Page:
Which 55" for top budget?

Hello. Thanks for letting me in.

I have the chance to change our aging telly with something much better.

After negotiations with my wife, we (she) have settled on 55" max size.

So, with a budget up to £2,500 (to include sound bar) what tv should we get? I've have been reading and looking at tellys until my eyes bleed.

I don't want to mount it on the wall, so that seems to rule out the LG G1 - no feet available.

I like the Samsung QN95A, but not sure because 'it's not an OLED'.

Both with matching sound bars. Not looking for rear speakers.

Usage: Netflix mostly, some Prime, Disney, BBC/ITV/C4 iPlayer. We have the subtitles on all the time (#getting old) but maybe with a sound bar, we'll actually be able to hear what people are saying. A bright, sunny room. My wife does (when I'm not around) do the old fashioned thing and flick through the freeview channels.

No gaming, no sport, no news. Just films and quality dramas.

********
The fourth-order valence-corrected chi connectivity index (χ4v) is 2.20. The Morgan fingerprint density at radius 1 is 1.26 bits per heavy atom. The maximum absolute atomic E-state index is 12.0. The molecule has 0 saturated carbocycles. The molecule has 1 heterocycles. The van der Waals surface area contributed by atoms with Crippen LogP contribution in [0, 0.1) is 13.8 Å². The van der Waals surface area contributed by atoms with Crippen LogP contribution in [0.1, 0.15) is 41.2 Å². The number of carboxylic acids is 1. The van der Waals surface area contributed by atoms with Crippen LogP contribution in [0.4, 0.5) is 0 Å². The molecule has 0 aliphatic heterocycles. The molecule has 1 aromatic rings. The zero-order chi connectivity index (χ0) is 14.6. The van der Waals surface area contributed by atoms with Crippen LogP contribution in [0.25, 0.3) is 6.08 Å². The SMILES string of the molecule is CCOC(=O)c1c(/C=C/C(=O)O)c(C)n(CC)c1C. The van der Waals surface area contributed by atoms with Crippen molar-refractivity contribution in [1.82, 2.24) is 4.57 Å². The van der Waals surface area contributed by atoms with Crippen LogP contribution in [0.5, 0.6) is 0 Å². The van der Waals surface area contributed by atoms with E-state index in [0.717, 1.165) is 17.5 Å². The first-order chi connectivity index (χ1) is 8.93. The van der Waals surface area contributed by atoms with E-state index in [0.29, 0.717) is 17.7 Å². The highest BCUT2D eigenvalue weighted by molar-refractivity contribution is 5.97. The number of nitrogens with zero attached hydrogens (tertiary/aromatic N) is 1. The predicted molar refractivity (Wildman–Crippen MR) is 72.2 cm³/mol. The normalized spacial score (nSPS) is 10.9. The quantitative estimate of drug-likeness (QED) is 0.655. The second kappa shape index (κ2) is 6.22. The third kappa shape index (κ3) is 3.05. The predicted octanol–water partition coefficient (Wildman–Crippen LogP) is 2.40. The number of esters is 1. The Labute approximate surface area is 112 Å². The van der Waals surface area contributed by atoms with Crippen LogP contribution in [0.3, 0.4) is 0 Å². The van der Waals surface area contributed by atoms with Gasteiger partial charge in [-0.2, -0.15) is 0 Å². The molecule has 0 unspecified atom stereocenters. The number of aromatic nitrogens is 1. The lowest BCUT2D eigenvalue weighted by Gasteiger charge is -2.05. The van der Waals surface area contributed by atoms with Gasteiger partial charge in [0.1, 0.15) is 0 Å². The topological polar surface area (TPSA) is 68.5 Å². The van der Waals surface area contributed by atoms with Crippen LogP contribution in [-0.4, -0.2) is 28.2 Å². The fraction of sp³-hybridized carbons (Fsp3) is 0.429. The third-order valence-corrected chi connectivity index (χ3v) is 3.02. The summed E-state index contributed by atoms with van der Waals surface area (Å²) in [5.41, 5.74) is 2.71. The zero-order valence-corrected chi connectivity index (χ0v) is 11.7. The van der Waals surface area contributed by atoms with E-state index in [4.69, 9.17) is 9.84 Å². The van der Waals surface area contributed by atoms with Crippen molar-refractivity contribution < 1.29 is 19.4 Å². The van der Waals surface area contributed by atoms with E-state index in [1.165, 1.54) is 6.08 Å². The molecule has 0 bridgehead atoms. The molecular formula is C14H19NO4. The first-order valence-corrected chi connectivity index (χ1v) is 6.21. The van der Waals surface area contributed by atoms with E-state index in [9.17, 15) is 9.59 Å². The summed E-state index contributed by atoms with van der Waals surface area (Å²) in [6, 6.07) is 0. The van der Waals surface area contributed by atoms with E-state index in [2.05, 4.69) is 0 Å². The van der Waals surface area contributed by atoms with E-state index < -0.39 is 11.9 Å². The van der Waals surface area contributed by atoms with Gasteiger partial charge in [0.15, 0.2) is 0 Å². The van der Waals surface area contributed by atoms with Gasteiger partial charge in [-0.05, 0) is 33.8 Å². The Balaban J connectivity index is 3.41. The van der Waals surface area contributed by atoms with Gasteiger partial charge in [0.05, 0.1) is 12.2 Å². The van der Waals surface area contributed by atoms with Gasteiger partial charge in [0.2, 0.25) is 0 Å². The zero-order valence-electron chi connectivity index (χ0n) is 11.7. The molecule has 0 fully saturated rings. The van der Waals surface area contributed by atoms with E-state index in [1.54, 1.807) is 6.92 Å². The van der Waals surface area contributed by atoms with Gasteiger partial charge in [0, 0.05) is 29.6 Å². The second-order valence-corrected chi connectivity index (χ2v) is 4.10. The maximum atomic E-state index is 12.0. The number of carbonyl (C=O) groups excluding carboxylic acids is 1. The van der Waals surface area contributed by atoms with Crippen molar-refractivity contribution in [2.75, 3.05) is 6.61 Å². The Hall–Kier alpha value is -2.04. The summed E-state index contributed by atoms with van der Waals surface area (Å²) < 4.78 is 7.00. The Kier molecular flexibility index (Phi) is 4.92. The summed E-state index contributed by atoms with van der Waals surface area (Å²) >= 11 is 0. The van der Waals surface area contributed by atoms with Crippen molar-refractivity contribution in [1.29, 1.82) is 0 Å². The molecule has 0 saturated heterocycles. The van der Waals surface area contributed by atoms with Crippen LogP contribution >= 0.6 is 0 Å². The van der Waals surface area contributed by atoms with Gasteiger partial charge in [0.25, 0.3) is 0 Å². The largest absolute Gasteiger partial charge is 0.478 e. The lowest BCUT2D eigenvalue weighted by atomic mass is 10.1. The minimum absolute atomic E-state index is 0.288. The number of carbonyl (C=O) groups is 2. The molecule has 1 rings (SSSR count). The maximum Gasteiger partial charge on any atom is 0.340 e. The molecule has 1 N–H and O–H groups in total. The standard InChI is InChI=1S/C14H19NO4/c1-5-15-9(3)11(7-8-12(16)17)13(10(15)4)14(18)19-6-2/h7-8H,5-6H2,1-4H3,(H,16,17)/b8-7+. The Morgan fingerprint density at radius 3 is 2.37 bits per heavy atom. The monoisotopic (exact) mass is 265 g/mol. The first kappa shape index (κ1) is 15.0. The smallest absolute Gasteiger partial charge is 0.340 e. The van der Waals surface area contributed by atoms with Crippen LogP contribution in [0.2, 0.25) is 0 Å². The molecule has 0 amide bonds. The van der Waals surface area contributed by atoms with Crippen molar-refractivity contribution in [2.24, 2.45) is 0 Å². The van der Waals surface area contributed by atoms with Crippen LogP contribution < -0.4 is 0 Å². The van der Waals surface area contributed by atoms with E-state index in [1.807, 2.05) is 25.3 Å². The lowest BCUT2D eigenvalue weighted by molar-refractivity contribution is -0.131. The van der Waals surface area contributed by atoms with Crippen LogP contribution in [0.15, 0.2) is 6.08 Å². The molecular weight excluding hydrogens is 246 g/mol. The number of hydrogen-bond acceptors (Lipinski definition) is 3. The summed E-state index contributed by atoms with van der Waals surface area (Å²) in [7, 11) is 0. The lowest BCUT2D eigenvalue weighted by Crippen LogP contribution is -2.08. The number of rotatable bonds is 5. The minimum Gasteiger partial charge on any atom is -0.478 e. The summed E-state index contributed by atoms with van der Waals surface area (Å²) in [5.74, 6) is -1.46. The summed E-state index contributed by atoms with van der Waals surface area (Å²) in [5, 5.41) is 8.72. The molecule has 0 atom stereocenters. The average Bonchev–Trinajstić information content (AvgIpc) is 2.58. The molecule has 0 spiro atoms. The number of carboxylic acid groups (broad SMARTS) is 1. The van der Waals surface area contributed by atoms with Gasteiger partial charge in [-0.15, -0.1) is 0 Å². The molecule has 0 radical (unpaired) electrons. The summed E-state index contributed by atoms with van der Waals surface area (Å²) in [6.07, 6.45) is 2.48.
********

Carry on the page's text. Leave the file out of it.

What would you buy?



Sounds like the Samsung QN91A and up models are ideal for you. You don't need the QN95A unless you want the one-connect-box.

Sony also have the X95J, but it's probably a step below the Samsung's overall in quality.

OLED may not be wise if subtitles are always being used, and if your wife keeps the now and next info up a lot that could even be dangerous in the long term with burn in.

The Samsung LCD TVs are also very good in bright rooms.


Dolby Vision content will fall back to standard HDR10 on the Samsung models.
It's hard to compare because how can you imagine how a TV that doesn't support Dolby Vision look if it did?
The most comparable model with would be Sony's X95J, but that's a TV that overall has worse HDR picture quality anyway.

Generally, it's not important compared to how well the TV can display HDR to begin with. How well the local dimming works, how bright the TV can get and how many colours it can show in each step of brightness is the main thing that constitutes to picture quality with HDR, Dolby Vision really is just a box to tick, that on TVs that support it can boost the picture quality slightly. It's not really a reason to not decide to purchase a model, at least with more expensive TVs.

If you buy the Sony X95J instead you get a TV that has good motion and excellent picture accuracy, but other areas won't be as good as the Samsung models, particularly local dimming and blooming supression.

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